The Panquin site is situated in a unique location on both sides of the park wall in the village of Tervuren. Historically, this wall was mostly designed from inside the park. The décor was more important than the connection to the village. With this in consideration, Tervuren took the initiative to redraw this border and establish a new relationship. With our proposal for this competition, Studio Farris Architects intervened to further develop the identity of this place through its architectural fabric.
In our view the only way a redrawn park border can succeed, is when the historic identity of that border isn’t forgotten. A transformation in continuity is the goal.
The current localization of the wall stresses the characters of unique places, within and outside of the project site: Orangery garden, ‘housing field’, the horseshoe balcony, the zone of the administrative centre, etc. These characteristic features are approached and developed individually, depending on their specific location, to reinforce their identity.
The park wall becomes the spine of the project, because it guarantees the conservation of the unique places. It decides -today but also tomorrow- what is part of the park, and what is part of the village. Without the wall, the heritage becomes unreadable.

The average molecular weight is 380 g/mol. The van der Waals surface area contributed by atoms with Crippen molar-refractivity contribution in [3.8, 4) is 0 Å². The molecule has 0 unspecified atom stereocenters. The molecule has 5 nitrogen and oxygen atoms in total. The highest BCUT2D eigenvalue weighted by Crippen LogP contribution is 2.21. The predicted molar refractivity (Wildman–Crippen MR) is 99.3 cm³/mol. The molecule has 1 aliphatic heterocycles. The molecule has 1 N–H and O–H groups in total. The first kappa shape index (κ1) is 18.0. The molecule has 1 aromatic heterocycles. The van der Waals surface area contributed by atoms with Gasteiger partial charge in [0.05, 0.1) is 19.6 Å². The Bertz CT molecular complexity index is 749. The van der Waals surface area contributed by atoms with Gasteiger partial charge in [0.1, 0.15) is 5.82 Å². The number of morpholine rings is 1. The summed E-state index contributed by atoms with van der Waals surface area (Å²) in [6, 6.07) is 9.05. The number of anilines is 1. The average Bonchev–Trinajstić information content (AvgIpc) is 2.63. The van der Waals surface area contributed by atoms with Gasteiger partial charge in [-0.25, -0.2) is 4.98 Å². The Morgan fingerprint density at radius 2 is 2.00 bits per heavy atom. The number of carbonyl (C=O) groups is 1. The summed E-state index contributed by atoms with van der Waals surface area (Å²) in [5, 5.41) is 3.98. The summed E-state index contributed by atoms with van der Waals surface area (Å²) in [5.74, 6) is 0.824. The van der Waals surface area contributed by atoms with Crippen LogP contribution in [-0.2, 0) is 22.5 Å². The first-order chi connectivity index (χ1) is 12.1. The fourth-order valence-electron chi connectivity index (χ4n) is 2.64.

The renewal of the topography has the goal to reconnect what was secluded. This renewal spreads from the two gardens, the Orangery garden and the “housing field”. These two gardens incline towards each other and meet in the middle. At the wall, the village meets the park creating an opportunity for a green break that makes the new connection. In addition, two parking lots can be built into the inclinations of the gardens.
The Orangery garden forms the new location for “living in the park” and provides a unique living quality. The housing follows the grid of the Orangery garden, and green terraces arise. In the “Housing field”, along the wall, we implement “village living”. The new housing breaks the alignment which exposes more space for greenery, while emphasis is put on the position of the wall as the border of the village. Aside from the new volumes, we also organize housing in the old. The existing heritage stays as is, which preserves the patrimony. The monument decides the program. Therefore, we propose a new complementary museum across from the museum planned by the city council. This brings the public part of the project closer to the village. The horseshoe becomes a more serene place for temporary and alternative living. The Orangery gets restored to its original state. At the rear of the orangery we implement extra volumes: a hotel volume, museum volume, and an Orangery volume. Each of these volumes houses alternative ways of living.